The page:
Suffolk-based farmer and television presenter, Jimmy Doherty, is one of the UK’s most recognised farmers. Jimmy is known for his BBC series following his farming exploits ‘Jimmy’s Farm’, the channel four series ‘Food Unwrapped’ and, more recently, ‘Jamie and Jimmy’s Friday Night Feast’, co-presented with Jamie Oliver.
Here, Jimmy shares his thoughts on the impact that Brexit will have on to farming, the biggest challenges in farming today and what he thinks the future holds for Jimmy’s farm.
What is your goal with the online farm shop and delivery service? What’s important to you?
I’d love my online shop to really grow in 2018 – we really do offer the best meat you can buy – so the fact we can deliver UK-wide is a great thing. Everything from meat cuts, to Christmas meat boxes, to your Sunday brunch sausages, we have it covered. It’s a huge mission of mine to ensure the UK public are eating great meat, and to also know where their meat comes from. There’s a journey and a process and it’s important the British public and children understand that.
What impact do you think Brexit will have on the UK farming industry?
The issue is that no-one knows, which of course is a worry in itself. There is a lot of uncertainty right now but we need to make the best of it when we know more.
What was the most interesting thing you discovered about the science of food production whilst working on the channel 4 series ‘Food Unwrapped’?
The amount of intelligent engineering which goes in to our everyday products is insane. Even in the very biggest factories, there is still someone working out the maths – how do you make shredded wheat from a single grain for example. The amount of processes it goes through – water, drying process, heating, slicing – it really is so interesting.
What’s your personal favourite dish that you serve up at The Restaurant at Jimmy’s Farm?
Oh I just can’t decide between three of our classics – our insanely good beef burger, bangers and mash (with gravy of course) or our Sunday Roast which really is exceptional. People travel far and wide for our Sunday Roast! Our menu really has developed over the years and we listen to our customers. It’s kid friendly too which makes it a great option for families.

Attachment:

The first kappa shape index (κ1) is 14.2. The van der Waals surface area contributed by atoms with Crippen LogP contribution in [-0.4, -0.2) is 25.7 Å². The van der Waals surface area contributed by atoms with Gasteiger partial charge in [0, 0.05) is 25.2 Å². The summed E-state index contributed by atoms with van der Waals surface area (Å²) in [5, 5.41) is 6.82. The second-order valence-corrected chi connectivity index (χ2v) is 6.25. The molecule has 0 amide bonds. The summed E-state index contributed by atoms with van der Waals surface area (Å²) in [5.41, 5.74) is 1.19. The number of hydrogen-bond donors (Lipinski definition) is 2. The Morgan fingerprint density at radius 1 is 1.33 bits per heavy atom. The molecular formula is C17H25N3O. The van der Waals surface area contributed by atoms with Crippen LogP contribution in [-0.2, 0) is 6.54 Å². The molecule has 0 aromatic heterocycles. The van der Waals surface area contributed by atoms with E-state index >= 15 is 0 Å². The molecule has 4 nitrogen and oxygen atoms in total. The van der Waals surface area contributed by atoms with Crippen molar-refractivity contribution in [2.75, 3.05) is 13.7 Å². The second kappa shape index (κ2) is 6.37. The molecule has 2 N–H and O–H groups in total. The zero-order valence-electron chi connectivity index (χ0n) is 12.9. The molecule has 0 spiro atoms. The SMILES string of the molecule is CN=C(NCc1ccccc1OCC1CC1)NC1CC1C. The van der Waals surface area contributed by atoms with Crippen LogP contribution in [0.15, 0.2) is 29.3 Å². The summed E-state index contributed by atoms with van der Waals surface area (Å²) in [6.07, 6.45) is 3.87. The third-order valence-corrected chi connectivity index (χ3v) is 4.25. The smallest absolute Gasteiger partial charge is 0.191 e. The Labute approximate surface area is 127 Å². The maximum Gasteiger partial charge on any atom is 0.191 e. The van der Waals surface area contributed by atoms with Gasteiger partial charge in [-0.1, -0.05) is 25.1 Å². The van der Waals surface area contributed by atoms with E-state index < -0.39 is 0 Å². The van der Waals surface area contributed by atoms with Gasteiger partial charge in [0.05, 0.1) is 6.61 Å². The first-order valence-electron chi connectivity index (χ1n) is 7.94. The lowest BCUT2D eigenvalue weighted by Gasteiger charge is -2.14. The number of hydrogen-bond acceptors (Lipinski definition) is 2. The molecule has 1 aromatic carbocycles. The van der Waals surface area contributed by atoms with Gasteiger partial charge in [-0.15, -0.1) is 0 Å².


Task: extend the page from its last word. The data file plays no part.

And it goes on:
What has been the biggest challenge to farming in recent years?
There are always challenges and the uncertainty of Brexit may bring more uncertainties but there are positives. The public are more interested now than ever on what is in their food and where it comes from – this has been really helped by TV, and celebrity chefs talking about it loud and clear. There is also more emphasis on Public Health Awareness – more than there’s ever been. A focus on the best ingredients, and how to eat well to live and a longer and happier life. If I were Minister of Food for the day I’d bring back farming in schools and make it part of the curriculum. It’s so important farming and food education is started young.
What does the future hold for Jimmy’s farm, what are your plans for the next five years?
I hope a really exciting future. In 2018 specifically I am really focusing in on our online shop because I want to ensure Jimmy’s Farm and our produce reaches every part of the UK. We also have a big festival, Jimmy’s Festival every July and 2018 is set to be the biggest, and best year yet – great food, great musical acts, great talent giving drink / food demos and thousands of people coming through the gates to have a great time. Also I’m extending what we offer at the farm, especially for children and students. We have a full educational programme at Jimmy’s Farm – from fishing, to a butchery, to a petting farm and pig feeding! Next year we open a bird and reptile centre which is really exciting!
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